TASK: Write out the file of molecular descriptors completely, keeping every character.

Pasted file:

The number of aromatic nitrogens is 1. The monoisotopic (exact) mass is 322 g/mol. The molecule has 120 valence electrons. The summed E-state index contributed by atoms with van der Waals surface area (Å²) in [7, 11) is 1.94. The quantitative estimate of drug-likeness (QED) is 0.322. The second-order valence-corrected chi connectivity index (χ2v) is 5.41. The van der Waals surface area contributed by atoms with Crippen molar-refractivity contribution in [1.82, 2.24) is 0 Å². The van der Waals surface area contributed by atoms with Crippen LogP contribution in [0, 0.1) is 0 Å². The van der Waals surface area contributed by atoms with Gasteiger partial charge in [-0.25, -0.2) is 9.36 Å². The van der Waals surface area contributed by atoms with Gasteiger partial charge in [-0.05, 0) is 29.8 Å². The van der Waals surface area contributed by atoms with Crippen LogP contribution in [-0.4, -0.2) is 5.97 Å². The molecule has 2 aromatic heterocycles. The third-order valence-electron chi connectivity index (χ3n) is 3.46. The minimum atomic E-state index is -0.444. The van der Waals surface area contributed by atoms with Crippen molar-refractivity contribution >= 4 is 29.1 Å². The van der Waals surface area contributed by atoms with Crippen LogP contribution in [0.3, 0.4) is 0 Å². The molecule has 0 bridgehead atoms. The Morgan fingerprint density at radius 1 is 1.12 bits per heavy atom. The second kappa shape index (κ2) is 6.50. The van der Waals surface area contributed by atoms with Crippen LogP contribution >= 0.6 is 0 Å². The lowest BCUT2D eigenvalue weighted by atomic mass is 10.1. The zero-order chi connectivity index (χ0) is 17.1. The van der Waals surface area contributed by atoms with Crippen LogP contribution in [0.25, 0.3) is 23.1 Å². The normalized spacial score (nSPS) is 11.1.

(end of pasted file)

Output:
The number of aromatic nitrogens is 1. The monoisotopic (exact) mass is 322 g/mol. The molecule has 120 valence electrons. The summed E-state index contributed by atoms with van der Waals surface area (Å²) in [7, 11) is 1.94. The quantitative estimate of drug-likeness (QED) is 0.322. The second-order valence-corrected chi connectivity index (χ2v) is 5.41. The van der Waals surface area contributed by atoms with Crippen molar-refractivity contribution in [1.82, 2.24) is 0 Å². The van der Waals surface area contributed by atoms with Crippen LogP contribution in [0, 0.1) is 0 Å². The van der Waals surface area contributed by atoms with Gasteiger partial charge in [-0.25, -0.2) is 9.36 Å². The van der Waals surface area contributed by atoms with Gasteiger partial charge in [-0.05, 0) is 29.8 Å². The van der Waals surface area contributed by atoms with Crippen LogP contribution in [-0.4, -0.2) is 5.97 Å². The molecule has 2 aromatic heterocycles. The third-order valence-electron chi connectivity index (χ3n) is 3.46. The minimum atomic E-state index is -0.444. The van der Waals surface area contributed by atoms with Crippen molar-refractivity contribution >= 4 is 29.1 Å². The van der Waals surface area contributed by atoms with Crippen LogP contribution in [0.3, 0.4) is 0 Å². The molecule has 0 bridgehead atoms. The Morgan fingerprint density at radius 1 is 1.12 bits per heavy atom. The second kappa shape index (κ2) is 6.50. The van der Waals surface area contributed by atoms with Crippen LogP contribution >= 0.6 is 0 Å². The lowest BCUT2D eigenvalue weighted by atomic mass is 10.1. The zero-order chi connectivity index (χ0) is 17.1. The van der Waals surface area contributed by atoms with Crippen LogP contribution in [0.25, 0.3) is 23.1 Å². The normalized spacial score (nSPS) is 11.1.